Hawaii policy reflects an interest in preparing for severe hurricanes and disasters. Legislators introduced a bill limiting how closely trees are planted to evacuation routes and creating guidelines for  maintain trees currently along those routes (HI SB 687). The legislature also introduced a bill establishing a safe home program that would provide funds for wind resistive devices on homes (HI HB 947). As a result of Hurricane Sandy, New York proposed legislation to ensure the delivery of medical supplies and medication during hurricanes or other disasters (A 01905 and S 01086). Since recent disasters have highlighted weaknesses in the electrical and power grid, New Jersey introduced legislation to require public utilities to disclose information about their preparedness plans, including service reliability and communications plans (A 4022).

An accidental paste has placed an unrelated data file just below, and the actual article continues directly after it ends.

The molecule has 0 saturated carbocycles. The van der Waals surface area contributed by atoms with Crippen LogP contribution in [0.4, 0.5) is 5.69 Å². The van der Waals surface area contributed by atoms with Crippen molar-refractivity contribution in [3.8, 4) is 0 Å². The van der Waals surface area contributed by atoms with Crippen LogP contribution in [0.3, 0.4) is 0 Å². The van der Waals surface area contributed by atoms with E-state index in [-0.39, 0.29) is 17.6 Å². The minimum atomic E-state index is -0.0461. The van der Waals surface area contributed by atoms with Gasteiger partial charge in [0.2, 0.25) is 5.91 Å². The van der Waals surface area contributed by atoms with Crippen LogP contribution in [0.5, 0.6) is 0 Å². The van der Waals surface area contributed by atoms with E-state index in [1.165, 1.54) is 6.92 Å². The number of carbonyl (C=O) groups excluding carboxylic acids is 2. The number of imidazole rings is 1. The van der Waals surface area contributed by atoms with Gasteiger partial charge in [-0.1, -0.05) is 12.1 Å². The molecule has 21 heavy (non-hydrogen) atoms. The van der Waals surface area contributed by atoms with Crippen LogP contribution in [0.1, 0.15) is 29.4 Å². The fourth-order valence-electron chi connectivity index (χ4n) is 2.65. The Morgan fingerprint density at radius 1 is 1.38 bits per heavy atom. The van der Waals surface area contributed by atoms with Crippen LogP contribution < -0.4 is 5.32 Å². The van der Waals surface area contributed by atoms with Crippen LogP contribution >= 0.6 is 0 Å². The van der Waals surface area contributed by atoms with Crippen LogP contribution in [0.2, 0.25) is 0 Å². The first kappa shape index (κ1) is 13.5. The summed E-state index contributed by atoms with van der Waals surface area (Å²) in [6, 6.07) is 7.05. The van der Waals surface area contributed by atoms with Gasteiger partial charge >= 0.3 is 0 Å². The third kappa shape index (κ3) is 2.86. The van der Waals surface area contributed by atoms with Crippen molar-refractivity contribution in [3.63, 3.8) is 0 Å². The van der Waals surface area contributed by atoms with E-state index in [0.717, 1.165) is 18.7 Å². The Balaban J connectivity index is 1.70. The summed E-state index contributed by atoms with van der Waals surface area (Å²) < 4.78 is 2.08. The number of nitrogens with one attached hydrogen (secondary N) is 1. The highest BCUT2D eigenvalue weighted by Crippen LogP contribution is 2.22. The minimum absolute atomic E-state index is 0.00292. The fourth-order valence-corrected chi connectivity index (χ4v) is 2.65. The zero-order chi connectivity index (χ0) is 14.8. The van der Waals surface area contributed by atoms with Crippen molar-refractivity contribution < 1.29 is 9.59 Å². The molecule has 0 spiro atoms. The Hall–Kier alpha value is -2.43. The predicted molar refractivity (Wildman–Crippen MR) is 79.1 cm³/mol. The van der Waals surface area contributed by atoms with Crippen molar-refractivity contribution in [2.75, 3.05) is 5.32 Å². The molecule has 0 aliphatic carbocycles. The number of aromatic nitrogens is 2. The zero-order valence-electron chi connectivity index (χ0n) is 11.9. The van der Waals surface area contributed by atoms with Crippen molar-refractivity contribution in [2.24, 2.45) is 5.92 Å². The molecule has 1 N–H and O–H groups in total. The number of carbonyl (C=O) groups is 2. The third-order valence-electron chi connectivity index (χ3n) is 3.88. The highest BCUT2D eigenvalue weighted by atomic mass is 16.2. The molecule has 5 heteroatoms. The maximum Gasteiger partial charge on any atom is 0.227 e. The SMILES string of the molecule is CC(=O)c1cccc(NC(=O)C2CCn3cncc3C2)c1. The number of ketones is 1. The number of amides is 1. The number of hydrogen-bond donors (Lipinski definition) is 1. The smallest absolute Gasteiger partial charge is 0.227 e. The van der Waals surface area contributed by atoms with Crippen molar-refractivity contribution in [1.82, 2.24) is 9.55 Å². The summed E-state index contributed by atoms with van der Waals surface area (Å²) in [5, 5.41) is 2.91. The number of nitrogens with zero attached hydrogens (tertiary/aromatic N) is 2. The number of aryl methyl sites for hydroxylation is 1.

With the benefit of hindsight, the 9/11 attacks, COVID-19 pandemic, and other recent severe disasters point to a need for greater preparation for widespread, long-lasting emergencies. A more unified approach, spanning different systems and hazards will be helpful to build resiliency and responsiveness, particularly as public health authority during emergencies becomes uncertain. The current state policy landscape indicates a desire to better prepare for such emergencies, but it’s impossible to know if these measures are enough until the next critical emergency hits. In the meantime, ASTHO will continue to monitor legislation.